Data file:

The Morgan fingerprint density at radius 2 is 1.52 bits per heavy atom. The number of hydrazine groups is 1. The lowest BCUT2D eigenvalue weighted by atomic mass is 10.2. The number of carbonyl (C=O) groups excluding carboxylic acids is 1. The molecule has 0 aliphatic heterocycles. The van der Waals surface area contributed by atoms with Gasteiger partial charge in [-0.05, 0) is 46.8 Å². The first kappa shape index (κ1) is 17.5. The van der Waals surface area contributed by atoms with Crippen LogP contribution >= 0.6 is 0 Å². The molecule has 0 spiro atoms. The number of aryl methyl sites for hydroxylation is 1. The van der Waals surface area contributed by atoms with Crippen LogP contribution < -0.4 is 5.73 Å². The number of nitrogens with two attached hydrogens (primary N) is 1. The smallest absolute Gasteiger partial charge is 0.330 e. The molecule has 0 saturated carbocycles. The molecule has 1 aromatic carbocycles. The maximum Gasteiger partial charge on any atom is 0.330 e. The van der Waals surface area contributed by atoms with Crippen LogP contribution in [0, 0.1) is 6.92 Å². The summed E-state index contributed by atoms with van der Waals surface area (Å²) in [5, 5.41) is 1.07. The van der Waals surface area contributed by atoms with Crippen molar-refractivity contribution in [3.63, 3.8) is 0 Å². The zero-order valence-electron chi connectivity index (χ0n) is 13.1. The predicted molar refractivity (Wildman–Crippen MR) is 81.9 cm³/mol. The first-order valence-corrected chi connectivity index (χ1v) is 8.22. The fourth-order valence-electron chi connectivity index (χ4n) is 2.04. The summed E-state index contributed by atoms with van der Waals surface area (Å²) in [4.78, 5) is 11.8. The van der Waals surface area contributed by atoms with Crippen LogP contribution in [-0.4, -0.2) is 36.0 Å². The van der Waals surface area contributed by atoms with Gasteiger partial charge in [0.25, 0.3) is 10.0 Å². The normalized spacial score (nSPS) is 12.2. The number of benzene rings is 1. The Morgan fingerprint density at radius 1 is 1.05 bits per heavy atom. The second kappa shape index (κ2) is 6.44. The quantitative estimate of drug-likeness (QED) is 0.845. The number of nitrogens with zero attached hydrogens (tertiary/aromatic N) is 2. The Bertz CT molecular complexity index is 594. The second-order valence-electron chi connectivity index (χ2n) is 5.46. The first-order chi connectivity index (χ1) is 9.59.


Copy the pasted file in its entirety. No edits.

The Morgan fingerprint density at radius 2 is 1.52 bits per heavy atom. The number of hydrazine groups is 1. The lowest BCUT2D eigenvalue weighted by atomic mass is 10.2. The number of carbonyl (C=O) groups excluding carboxylic acids is 1. The molecule has 0 aliphatic heterocycles. The van der Waals surface area contributed by atoms with Gasteiger partial charge in [-0.05, 0) is 46.8 Å². The first kappa shape index (κ1) is 17.5. The van der Waals surface area contributed by atoms with Crippen LogP contribution >= 0.6 is 0 Å². The molecule has 0 spiro atoms. The number of aryl methyl sites for hydroxylation is 1. The van der Waals surface area contributed by atoms with Crippen LogP contribution < -0.4 is 5.73 Å². The number of nitrogens with two attached hydrogens (primary N) is 1. The smallest absolute Gasteiger partial charge is 0.330 e. The molecule has 0 saturated carbocycles. The molecule has 1 aromatic carbocycles. The maximum Gasteiger partial charge on any atom is 0.330 e. The van der Waals surface area contributed by atoms with Crippen LogP contribution in [0, 0.1) is 6.92 Å². The summed E-state index contributed by atoms with van der Waals surface area (Å²) in [5, 5.41) is 1.07. The van der Waals surface area contributed by atoms with Crippen molar-refractivity contribution in [3.63, 3.8) is 0 Å². The zero-order valence-electron chi connectivity index (χ0n) is 13.1. The predicted molar refractivity (Wildman–Crippen MR) is 81.9 cm³/mol. The first-order valence-corrected chi connectivity index (χ1v) is 8.22. The fourth-order valence-electron chi connectivity index (χ4n) is 2.04. The summed E-state index contributed by atoms with van der Waals surface area (Å²) in [4.78, 5) is 11.8. The van der Waals surface area contributed by atoms with Crippen LogP contribution in [-0.4, -0.2) is 36.0 Å². The van der Waals surface area contributed by atoms with Gasteiger partial charge in [0.25, 0.3) is 10.0 Å². The normalized spacial score (nSPS) is 12.2. The number of benzene rings is 1. The Morgan fingerprint density at radius 1 is 1.05 bits per heavy atom. The second kappa shape index (κ2) is 6.44. The quantitative estimate of drug-likeness (QED) is 0.845. The number of nitrogens with zero attached hydrogens (tertiary/aromatic N) is 2. The Bertz CT molecular complexity index is 594. The second-order valence-electron chi connectivity index (χ2n) is 5.46. The first-order chi connectivity index (χ1) is 9.59.